by Mary Wilson
South Kansas City Alliance government affairs chairperson Geoff Gerling held a roundtable discussion with area legislators on Monday, October 12. In attendance were District 37 State Representative Joe Runions, District 26 State Representative Gail McCann Beatty, District 9 State Senator Kiki Curls and District 7 State Senator Jason Holsman.
“We brought in elected officials from both the Senate and the House to give us a sort of wrap-up of what happened in the most recent year in the Missouri General Assembly,” said Gerling. “The thing that I find odd is that is seems as though not a lot actually happened this past year.”
According to Gerling, there was a lot of conflict and legislation passed that was ultimately vetoed by Governor Jay Nixon. The “Right-to-Work” piece of legislation dominated the others, according to Holsman, which is a law that prohibits employers from entering into a contractual agreement with labor dues associated with it.
“For me, it’s a free rider issue,” said Holsman. “If you’re going to have higher wages, better benefits and more security in those contracts, then you should have a responsibility to pay for that negotiation. You shouldn’t get it for free and that’s what Right-to-Work does.”
Holsman was against the Right-to-Work legislation, which passed in the senate. According to Holsman, senate leaders knew that with the Governor’s extensive veto list, it wasn’t legislation worth breaking the senate over. Pressure from donors on the senate leadership brought conflict within the chamber.
“Nine out of ten times, we’ll find a gray medium to negotiate with and everyone is a little uncomfortable,” said Holsman. “With this particular piece of legislation, there was no middle ground.”
The Right-to-Work bill was filibustered by democrats prior to the end of session. Session is required to end on a Friday at 6 p.m. The Thursday before and on Friday of this session, only two votes occurred in the senate.
“Anyone who is a historian in Missouri Senate will tell you that 60, 80, even 100 votes happen in those last few days,” said Holsman. “But this time, we had only two.”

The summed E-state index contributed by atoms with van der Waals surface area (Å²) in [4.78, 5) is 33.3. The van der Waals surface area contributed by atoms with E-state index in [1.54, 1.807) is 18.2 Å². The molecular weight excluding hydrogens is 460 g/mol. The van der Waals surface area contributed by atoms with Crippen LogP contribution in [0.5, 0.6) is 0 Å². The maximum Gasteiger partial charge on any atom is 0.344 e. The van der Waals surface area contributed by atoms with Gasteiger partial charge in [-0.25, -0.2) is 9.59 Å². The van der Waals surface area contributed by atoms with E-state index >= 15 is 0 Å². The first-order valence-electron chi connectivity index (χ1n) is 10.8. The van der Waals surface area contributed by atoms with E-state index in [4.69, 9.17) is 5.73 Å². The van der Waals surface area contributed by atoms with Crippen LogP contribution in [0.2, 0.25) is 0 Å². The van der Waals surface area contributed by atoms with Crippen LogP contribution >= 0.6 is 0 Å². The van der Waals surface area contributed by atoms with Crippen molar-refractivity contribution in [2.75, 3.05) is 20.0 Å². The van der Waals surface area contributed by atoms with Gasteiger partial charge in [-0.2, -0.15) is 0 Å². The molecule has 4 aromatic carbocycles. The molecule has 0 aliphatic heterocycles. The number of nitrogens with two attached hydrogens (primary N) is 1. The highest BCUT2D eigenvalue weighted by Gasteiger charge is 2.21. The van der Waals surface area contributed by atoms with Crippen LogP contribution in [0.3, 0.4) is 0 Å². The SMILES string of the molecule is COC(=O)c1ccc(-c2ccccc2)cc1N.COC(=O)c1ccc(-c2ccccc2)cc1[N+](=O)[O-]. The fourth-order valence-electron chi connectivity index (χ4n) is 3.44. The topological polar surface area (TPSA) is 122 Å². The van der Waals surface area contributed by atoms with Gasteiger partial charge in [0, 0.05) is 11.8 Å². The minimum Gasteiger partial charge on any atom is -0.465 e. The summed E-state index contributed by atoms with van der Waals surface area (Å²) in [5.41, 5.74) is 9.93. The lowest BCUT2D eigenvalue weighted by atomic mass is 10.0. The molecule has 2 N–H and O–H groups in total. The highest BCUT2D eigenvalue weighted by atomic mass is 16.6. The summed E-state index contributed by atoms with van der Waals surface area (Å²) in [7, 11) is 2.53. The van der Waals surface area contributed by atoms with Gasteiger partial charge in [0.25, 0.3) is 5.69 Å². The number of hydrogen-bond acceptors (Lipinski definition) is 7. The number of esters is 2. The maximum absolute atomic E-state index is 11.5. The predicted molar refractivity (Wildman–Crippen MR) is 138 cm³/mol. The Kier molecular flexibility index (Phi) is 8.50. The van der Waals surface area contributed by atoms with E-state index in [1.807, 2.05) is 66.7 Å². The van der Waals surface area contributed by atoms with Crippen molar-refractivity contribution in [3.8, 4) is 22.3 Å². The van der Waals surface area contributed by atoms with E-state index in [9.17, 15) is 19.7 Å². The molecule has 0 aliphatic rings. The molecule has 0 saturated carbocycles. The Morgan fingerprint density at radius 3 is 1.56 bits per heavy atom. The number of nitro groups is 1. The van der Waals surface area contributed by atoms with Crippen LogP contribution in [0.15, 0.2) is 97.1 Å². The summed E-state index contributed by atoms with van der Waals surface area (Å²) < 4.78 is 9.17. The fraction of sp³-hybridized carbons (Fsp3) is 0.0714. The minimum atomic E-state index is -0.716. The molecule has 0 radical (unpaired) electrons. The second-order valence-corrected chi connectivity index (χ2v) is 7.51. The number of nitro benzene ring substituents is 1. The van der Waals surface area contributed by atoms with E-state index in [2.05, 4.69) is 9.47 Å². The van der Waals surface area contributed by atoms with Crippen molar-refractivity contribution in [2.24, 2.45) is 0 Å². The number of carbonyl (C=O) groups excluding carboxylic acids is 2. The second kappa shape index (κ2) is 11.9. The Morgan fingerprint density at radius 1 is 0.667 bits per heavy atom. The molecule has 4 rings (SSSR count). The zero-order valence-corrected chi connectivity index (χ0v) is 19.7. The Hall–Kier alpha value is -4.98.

The other passage was the FRA bill, which provided $3.8 billion in Medicaid funding, ending session a rare three hours prior to the 6 p.m. requirement. The concern was, according to Holsman, that 24 conference committee reports and 148 house bills died because of the Right to Work legislation, which was ultimately vetoed by the Governor.
“Consequently, a lot of good things, things that all of us cared about, ended up dying because of the headstrong position of the Republican leadership who forced that bill through,” said Holsman. “I’m hopeful that this next session will not see a return of the Right to Work.”
According to McCann Beatty, most everyone in the House had bills that didn’t get heard due to the lack of items brought forth in the Senate. “We all had some things that didn’t make it,” she said.
With the tumultuous ending in the legislature, Curls added that there were a few things that were completed, including permanent authorization of the Kansas City Area Transportation Authority half-cent sales tax.
“The tax was sun-setting at the end of the year and we stood to lose almost 40% of our bus service if it had not passed,” said Curls. “St. Louis has permanent authorization of their sales tax, and this allows Kansas City to be able to preauthorize the tax as needed.”
The climate of the legislature is such, according to Curls, that it is difficult to get any legislation relative to taxation passed. “Luckily, this was just a reauthorization and not a new tax,” she said.
Going into a major election year with new leaders in both the Senate and the House, Gerling asked the legislators if we can expect to see moderate legislation.
“What they will do is they will let the crazy legislation come to the floor and pass it in order to keep the peace among their party,” said McCann Beatty. “Anytime you have 44 versus 117, the art of compromise just isn’t there. Unfortunately, it’s the citizens of the state that suffer as a result.”
Before term limits kicked in, Gerling stated that a lot of the conflict was region-based, rather than between Democrats and Republicans. “It’s much more political now,” he said, “right or left.” The majority of Kansas City is represented by Democrats.
“Because we have the Kansas City Caucus, which is democrats and republicans, I think that’s helpful,” said McCann Beatty. “We try to work together for those things that are important to the Kansas City region.”
She added that Kansas City as a whole has come out okay from a budget perspective, with UMKC seeing funding for two large projects. Gerling pointed out that the new majority leader of the house is from Jackson County.
“I really am happy with our legislators here in Kansas City,” said Curls. “We have very good relationships with each other and I will say that that is not the case on the St. Louis side. We stick together on Kansas City-related issues.”
Runions added that as a group, legislators meet a few times a year with the metropolitan mayors to help prioritize upcoming legislation impacting the Kansas City region.
Looking forward to 2016 legislation, some things the panel said constituents might see are transportation issues, Medicaid expansion, student transfers, Ferguson-related legislation, unemployment, criminal records and possibly an initiative petition process on the cannabis issue.